To sketch how the large-deviation approach discussed in the last post in this series can actually work, consider a process with conditional rate function 1 for the first arrivals and thereafter. Take the maximum-likelihood rate estimate over the previous arrivals and see how the resulting putative martingales behave using the following MATLAB code:
function y=blogf(q,N,n,plotflag) % Piecewise-constant inhomogeneous Poisson % process at unit rate for N steps, then at % rate q for N steps. MLE of rate obtained % at each timestep using a window of n steps, % then time rescaling theorem applied to % obtain a putative unit-rate Poisson process. % Finally the estimated martingale is formed % and a large-deviation result applied % to obtain the probability of the observed % behavior at the beginning and middle % (i.e., where the jump occurs). % NB. There is no error checking done (e.g., % for n, N) and the code is far from perfect, % but should be OK for illustrative purposes % unit rate Poisson process at1 = cumsum(-log(rand(1,N))); % rate q at2 = cumsum(-log(rand(1,N))/q); at = [at1, at1(end)+at2]; % arrival times iat = [at(1), diff(at)]; % interarrivals % empirical rate estimate over last n arrivals qe = zeros(1,2*N); for j = 1:n qe(j) = j/at(j); end for j = (n+1):2*N qe(j) = n/(at(j) - at(j-n)); end % time rescaled process w/ empirical rate tau = zeros(1,2*N); tau(1) = iat(1)*qe(1); for j = 2:2*N tau(j) = tau(j-1) + iat(j)*qe(j); end % putative martingale from empirical rescaling m = (1:2*N) - tau; t = 1; % timescale % j1 and j2 are respectively the indices % of the first arrival further than n*t from 0 % and from the Nth arrival j1 = find(tau > n*t, 1, 'first'); j2 = find(tau > tau(N)+n*t, 1, 'first'); % martingale differences dm1 = m(j1) - m(1); dm2 = m(j2) - m(N); % a, x, yy vars from large-deviation result a1 = dm1/n; a2 = dm2/n; x1 = a1/t + 1; x2 = a2/t + 1; yy = t*n; % (note: y is output var.) % log of asymp. prob. of fluctuations logp1 = yy*(-x1*log(x1) + x1 - 1); logp2 = yy*(-x2*log(x2) + x2 - 1); y = [logp1 logp2]; if plotflag figure;plot(tau,m,'k');hold; mmmm = [min(m) max(m)]; plot(tau(N)*ones(1,2),mmmm,'k:'); axis tight xlabel('\tau'),ylabel('N_\tau - \tau') s1 = 'actual rate changes from 1 to '; s2 = sprintf('%g',q); s3 = ' at '; s4 = sprintf('%d',N); s5 = 'th arrival; MLE rate over '; s6 = sprintf('%d',n); s7 = ' arrivals'; title([s1 s2 s3 s4 s5 s6 s7]); end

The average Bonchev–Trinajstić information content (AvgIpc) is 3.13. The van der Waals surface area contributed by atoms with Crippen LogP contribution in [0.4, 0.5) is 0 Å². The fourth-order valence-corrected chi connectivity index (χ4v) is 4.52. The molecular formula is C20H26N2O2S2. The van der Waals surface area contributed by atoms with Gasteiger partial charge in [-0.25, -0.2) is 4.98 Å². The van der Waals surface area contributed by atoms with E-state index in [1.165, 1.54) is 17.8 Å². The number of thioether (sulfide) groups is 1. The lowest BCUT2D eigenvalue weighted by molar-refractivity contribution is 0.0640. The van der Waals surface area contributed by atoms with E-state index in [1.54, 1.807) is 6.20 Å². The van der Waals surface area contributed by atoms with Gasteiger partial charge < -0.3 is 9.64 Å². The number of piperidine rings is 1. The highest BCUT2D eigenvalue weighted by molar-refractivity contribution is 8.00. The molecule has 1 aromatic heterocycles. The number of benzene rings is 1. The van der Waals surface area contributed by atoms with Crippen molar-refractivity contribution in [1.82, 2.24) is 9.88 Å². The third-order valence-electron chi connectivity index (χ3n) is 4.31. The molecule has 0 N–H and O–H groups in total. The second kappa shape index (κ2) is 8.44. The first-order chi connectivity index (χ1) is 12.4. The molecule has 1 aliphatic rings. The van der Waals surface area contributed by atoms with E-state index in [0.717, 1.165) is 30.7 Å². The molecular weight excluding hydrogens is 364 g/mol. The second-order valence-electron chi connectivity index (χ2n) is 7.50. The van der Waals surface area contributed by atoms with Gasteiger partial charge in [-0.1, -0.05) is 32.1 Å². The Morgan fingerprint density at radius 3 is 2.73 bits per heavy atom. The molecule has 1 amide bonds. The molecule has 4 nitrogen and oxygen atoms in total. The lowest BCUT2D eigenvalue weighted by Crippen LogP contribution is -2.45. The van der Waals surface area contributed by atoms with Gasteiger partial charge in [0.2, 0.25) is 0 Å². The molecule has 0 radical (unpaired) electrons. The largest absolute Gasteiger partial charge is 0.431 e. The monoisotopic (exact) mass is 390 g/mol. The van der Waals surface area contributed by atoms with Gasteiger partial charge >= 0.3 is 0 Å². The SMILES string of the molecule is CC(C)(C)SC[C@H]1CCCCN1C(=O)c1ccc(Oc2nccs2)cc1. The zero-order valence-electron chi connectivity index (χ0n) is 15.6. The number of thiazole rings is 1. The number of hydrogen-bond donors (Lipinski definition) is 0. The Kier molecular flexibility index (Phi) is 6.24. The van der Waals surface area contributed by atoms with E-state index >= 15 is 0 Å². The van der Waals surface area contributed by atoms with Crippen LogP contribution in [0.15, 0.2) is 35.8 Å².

Two typical outputs are shown below.
The following code snippet (which omits the necessary plotting commands) can be used inline for a quick evaluation of the behavior of the overall technique as a function of and
% L = number of runs to average over N = 10000; L = 40; q = .65:.05:1.65; n = ceil(logspace(1,3,25)); for j = 1:21 qj = q(j); for k = 1:25 nk = n(k); temp = zeros(L,2); for l = 1:L temp(l,:) = blogf(qj,N,nk,0); end z1(j,k) = mean(temp(:,1)); % initial z2(j,k) = mean(temp(:,2)); % middle end end
Using this, it’s easy to see the difference between the log-likelihood of observed fluctuations before and during an abrupt rate change.
From the figures, it’s pretty clear that this kind of mathematically oriented technique can work effectively to detect and estimate the likelihood of even relatively small but abrupt rate changes quickly, without relying on heuristics.
But it can do more. Suppose the rate is piecewise linear (for convenience, as a function of arrivals), changing from 1 to linearly over arrivals and then remaining there for another arrivals. The relevant changes to the MATLAB code basically consist of using the lines
qq = linspace(1,q,N); at2 = cumsum(-log(rand(1,N))./qq); at3 = cumsum(-log(rand(1,N))/q); at12end = at1(end)+at2(end); at = [at1, at1(end)+at2, at12end+at3];
and changing instances of to along with revised plotting commands.
Here the size of the window used makes a big difference:
The average likelihood after the rate begins to change for is approximately for and for . Of course, the rate estimation window needn’t equal the window used for measuring the likelihoods of fluctuations, but this just adds another variable to the analysis.
The overall point is that as arrivals get closer to Poissonian, so that an arrival rate can be well-defined and estimated, the picture for characterization and detection algorithms improves substantially. The next and final post in this series will give a little bit of perspective.